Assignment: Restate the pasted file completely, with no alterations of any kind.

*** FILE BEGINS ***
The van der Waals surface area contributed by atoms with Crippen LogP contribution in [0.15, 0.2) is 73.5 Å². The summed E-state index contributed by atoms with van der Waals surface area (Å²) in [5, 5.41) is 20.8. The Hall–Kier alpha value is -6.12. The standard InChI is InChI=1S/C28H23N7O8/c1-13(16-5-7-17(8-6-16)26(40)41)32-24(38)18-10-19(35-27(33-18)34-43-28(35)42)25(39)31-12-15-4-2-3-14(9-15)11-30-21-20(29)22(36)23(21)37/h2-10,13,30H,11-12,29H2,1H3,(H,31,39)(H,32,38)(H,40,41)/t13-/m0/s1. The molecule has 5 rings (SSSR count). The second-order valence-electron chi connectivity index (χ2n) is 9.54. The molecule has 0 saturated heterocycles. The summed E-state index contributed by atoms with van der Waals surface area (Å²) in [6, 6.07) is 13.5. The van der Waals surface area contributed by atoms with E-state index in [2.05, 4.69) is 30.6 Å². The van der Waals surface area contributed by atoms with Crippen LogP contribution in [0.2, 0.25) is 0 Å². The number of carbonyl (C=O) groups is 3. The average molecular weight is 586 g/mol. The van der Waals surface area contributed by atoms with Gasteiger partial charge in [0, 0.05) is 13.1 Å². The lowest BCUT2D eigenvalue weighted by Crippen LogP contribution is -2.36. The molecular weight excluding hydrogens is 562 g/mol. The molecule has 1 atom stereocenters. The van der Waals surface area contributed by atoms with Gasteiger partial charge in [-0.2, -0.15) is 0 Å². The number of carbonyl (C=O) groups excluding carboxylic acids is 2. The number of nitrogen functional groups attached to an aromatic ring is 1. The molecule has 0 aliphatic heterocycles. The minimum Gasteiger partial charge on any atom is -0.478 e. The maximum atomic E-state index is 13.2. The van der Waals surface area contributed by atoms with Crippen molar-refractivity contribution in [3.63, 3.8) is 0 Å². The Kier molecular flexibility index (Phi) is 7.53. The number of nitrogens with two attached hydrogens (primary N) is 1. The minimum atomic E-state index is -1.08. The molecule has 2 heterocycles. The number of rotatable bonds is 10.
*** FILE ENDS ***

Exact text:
The van der Waals surface area contributed by atoms with Crippen LogP contribution in [0.15, 0.2) is 73.5 Å². The summed E-state index contributed by atoms with van der Waals surface area (Å²) in [5, 5.41) is 20.8. The Hall–Kier alpha value is -6.12. The standard InChI is InChI=1S/C28H23N7O8/c1-13(16-5-7-17(8-6-16)26(40)41)32-24(38)18-10-19(35-27(33-18)34-43-28(35)42)25(39)31-12-15-4-2-3-14(9-15)11-30-21-20(29)22(36)23(21)37/h2-10,13,30H,11-12,29H2,1H3,(H,31,39)(H,32,38)(H,40,41)/t13-/m0/s1. The molecule has 5 rings (SSSR count). The second-order valence-electron chi connectivity index (χ2n) is 9.54. The molecule has 0 saturated heterocycles. The summed E-state index contributed by atoms with van der Waals surface area (Å²) in [6, 6.07) is 13.5. The van der Waals surface area contributed by atoms with E-state index in [2.05, 4.69) is 30.6 Å². The van der Waals surface area contributed by atoms with Crippen LogP contribution in [0.2, 0.25) is 0 Å². The number of carbonyl (C=O) groups is 3. The average molecular weight is 586 g/mol. The van der Waals surface area contributed by atoms with Gasteiger partial charge in [0, 0.05) is 13.1 Å². The lowest BCUT2D eigenvalue weighted by Crippen LogP contribution is -2.36. The molecular weight excluding hydrogens is 562 g/mol. The molecule has 1 atom stereocenters. The van der Waals surface area contributed by atoms with Gasteiger partial charge in [-0.2, -0.15) is 0 Å². The number of carbonyl (C=O) groups excluding carboxylic acids is 2. The number of nitrogen functional groups attached to an aromatic ring is 1. The molecule has 0 aliphatic heterocycles. The minimum Gasteiger partial charge on any atom is -0.478 e. The maximum atomic E-state index is 13.2. The van der Waals surface area contributed by atoms with Crippen molar-refractivity contribution in [3.63, 3.8) is 0 Å². The Kier molecular flexibility index (Phi) is 7.53. The number of nitrogens with two attached hydrogens (primary N) is 1. The minimum atomic E-state index is -1.08. The molecule has 2 heterocycles. The number of rotatable bonds is 10.